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Beavers and Wetlands

Beavers Enrich Wetlands

The Ramsar Convention for the protection of wetlands came into force in 1975, the UK joined a year later and currently has 154 sites, 51 of which are in Scotland. According to the Convention we must look after these sites and work towards sustainable development by incorporating wetland conservation when planning land-use. In November 2016 the Scottish Government announced their intention to legally protect wild beavers living in Scotland. Today, on World Wetlands Day (February 2nd) we reflect on the ability of beavers to improve  wetlands.

Beavers have long been touted as ecological engineers because they alter the landscape around them, primarily through tree-felling and dam building. Dam pools form behind beaver dams, slowing down the flow of water through river and stream systems. The biomass of aquatic plants was found to be 20 times higher in these pools when compared with unmodified streams in Eastern Scotland, retention of organic matter also increased in beaver modified habitat (Law, McLean & Willby, 2016). Analysis of published studies on the interaction between beavers and biodiversity showed beavers to have a positive influence on biodiversity overall. It is thought that an increase in habitat diversity and structural complexity can be attributed to the beavers creation of successional dam pools as well as lodges and dams (Stringer & Gaywood, 2016). This research also recommended that beaver reintroduction in Scotland could provide habitat for Otter, Water Vole and Great Crested Newt; all species of conservation concern.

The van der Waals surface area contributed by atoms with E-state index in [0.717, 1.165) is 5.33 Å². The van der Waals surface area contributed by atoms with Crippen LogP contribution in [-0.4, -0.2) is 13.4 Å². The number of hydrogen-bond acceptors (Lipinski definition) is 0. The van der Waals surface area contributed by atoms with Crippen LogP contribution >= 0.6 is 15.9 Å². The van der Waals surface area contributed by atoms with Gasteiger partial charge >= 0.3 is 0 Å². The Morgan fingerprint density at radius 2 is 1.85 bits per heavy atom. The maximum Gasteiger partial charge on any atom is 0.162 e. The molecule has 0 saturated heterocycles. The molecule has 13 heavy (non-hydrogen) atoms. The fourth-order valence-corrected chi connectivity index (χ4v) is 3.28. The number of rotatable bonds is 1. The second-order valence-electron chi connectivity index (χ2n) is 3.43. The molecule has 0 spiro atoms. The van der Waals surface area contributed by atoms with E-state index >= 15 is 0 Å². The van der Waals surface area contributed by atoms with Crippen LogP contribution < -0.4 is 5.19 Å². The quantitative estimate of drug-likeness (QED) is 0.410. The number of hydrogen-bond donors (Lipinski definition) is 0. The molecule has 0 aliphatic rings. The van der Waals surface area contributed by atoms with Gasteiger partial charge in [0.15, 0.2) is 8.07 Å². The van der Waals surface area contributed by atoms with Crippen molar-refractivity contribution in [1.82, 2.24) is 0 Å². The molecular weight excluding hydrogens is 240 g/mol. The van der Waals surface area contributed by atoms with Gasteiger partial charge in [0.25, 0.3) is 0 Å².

The benefits mentioned above are provided for free by the presence of beavers (ecosystem services), to achieve these results otherwise we would have to spend money. Although the visible change in wetland habitat post-beaver modification can be startling and possibly alarming we think that beavers are a value for money solution in the improvement and creation of wetland habitats and that today they should be celebrated!

Beaver Wetland in Scotland

Stringer, A. P. Gaywood, M. J. (2016) The impacts of beavers Castor spp. on biodiversity and the ecological basis for their reintroduction to Scotland, UK. Mammal Review, 46: 4 pp 270-283

Law, A. McLean, F. Willby, N. J. (2016) Habitat engineering by beaver benefits aquatic biodiversity and ecosystem processes in agricultural streams. Freshwater Biology, 61: 4 pp 486-499

 

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